Playing in the realm of 3-dimensional design, Italian product designer Elena Salmistaro focuses on a story and lets her products be the story-tellers.
In the world of exclusivity, product designers are the ones setting the standards, and laying out the carpet for the hottest trends. Technically qualified in both Architecture and Design, Elena Salmistaro spreads her creative wings across architectural projects as well as designing products and illustrating for prestigious companies in the creative industry.
Focusing on an art and design mix, her work reflects her attention to detail while ensuring the final products are organic, harmonious and in most cases characteristically poetic. Nature plays the lead role in her design stories and deriving from nature in the most artistic but technologically advanced mediums is her forte.
Her strong painstakingly precise details are reflected in the concept behind the “Dornette Tiles for Bosa”. Inspired by nature and its countless shapes, these tiles are a result that is proudly techno-organic.
The “Canyon” range is best described as “a transformation on all three axes – rotation, deformation and scale and height change – it creates a sort of miniaturised “grand canyon”. The optical effect of this “mutation” is highlighted by a series of etchings which call to mind sedimentary rocks’ geological stratifications.”
Inspired by nature is a theme displayed in Elena Salmistaro’s products in various ways. The “Escamas” cups also created for Bosa, are ceramic cups 3-d printed with astounding details of concepts and patterns inspired by everything from animal shells to Arabic decorations.
Following in the path of 3-D printing and inspired by the world renowned Chinese terracotta army, “The Brushes’ Army” is a perfect rendition of a salute to the original masterpiece. Keeping in tune with the theme of the event, these brushes are stark white but the multiple prototypes in the installation create a soul, a very pure one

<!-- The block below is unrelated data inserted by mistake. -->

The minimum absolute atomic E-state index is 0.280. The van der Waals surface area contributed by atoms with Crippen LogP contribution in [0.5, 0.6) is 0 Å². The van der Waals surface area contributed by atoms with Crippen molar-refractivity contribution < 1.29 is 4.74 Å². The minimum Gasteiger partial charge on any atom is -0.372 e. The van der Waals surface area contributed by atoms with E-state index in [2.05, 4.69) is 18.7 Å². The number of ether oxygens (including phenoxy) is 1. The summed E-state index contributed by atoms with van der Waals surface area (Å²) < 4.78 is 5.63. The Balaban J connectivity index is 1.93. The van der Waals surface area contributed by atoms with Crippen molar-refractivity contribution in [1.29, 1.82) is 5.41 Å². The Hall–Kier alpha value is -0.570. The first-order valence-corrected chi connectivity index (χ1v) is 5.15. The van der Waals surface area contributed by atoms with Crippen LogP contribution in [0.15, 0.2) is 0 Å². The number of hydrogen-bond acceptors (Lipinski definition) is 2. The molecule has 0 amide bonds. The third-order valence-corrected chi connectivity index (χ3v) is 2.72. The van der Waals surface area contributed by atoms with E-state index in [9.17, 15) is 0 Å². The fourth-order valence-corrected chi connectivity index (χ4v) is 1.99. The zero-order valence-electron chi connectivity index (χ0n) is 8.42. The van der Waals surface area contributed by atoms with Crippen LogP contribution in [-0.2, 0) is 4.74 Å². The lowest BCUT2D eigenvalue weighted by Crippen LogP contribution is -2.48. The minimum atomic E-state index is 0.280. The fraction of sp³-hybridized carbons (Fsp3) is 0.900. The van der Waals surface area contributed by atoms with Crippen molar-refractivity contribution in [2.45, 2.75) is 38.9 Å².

Marrying materials to create a single product with a positive visual appeal is what innovative designs are about. The “Mensola Nubila” is a book-shelf with the possibility of using it as a tray. What makes it stunning is the complex simplicity it is created by using a blend of steel and wood. The materials may be conventional but the finished product with rounded edges is anything but.
Another such product is the “Polifemo” cabinet that combines wood and copper in the form of a bizzarely appealing cabinet. Intended to parody a one-eyed cyclop injured in the Odessey fight with Ulysses, this cabinet is a perfect example of Elena Samistaro’s importance towards concept derivation. The source has a story to tell, and the final product is what contemporary homes are made of. Designer at large, she also ensured the practicality of it all is not lost by keeping the base steady with metal legs even though the contrast of it and the proportions leave us bewildered.
Fine ceramic home products are hard to come by without seeming repetitive. However, the “Primates” collection of plates by Elena for Bosa are again articulated designs of man’s relationship with the apes.
Crisp colours on a stark white background make this an eclectic yet definitive choice for home accessorising. But what stands out from the entire range are the vases from the same Primate collection. Unlike the plates with 2-dimensional imagery, these vases come alive with their intricate detailing and vivid colour tones blended with metallic finishes. The finishing and quality of these vases are by far the most exclusive pieces of quirk you can add to your home.
The Nazca table as the name suggests is an ode to Peru. The table has no angular edges and the shape is almost like the shape of South – America. Also adding to the finesse of this wooden piece of furniture is the laser-cut motif in geometric patterns that adorns the top surface of the table.
Partial to the contemporary home, Salmistaro created the most functionally fashion forward pouffe and coffee table set under the “Belte Collection”. Inspired by the fashion world of large waist belts, the pouffe and table have a metal belt that holds them in at all the right spots.
Balancing on a small wooden base, the metal belt not only adds a visual punch to it but also practically keep the pouffe in shape. The coffee table uses a metal belt to support the metal top. This creates drama, divides the spaces, and also allows for storage in the space within the belt.
Similarly the “Zeno” coffee table is a masterpiece made from recomposed quartz and draws direct inspiration from the Zen gardens of Japan. Symbolic to the original’s tranquility and stability, this coffee table mimics in design the parallel symmetrical rows of sand, but with a pause created by a smooth tray top that symbolises the mortality of the term “formal perfection”.
Elena Salmistaro’s constant ode to nature while respecting new-age advancements has created a world-wide furor with large prestigious companies commissioning her designs while she keeps her creative buzz going in the form of artist installations. She is rightfully the “Ambassador of Italian Design” for this year.
Text By Virupa Kantamneni
Photographs Courtesy Elena Salmistaro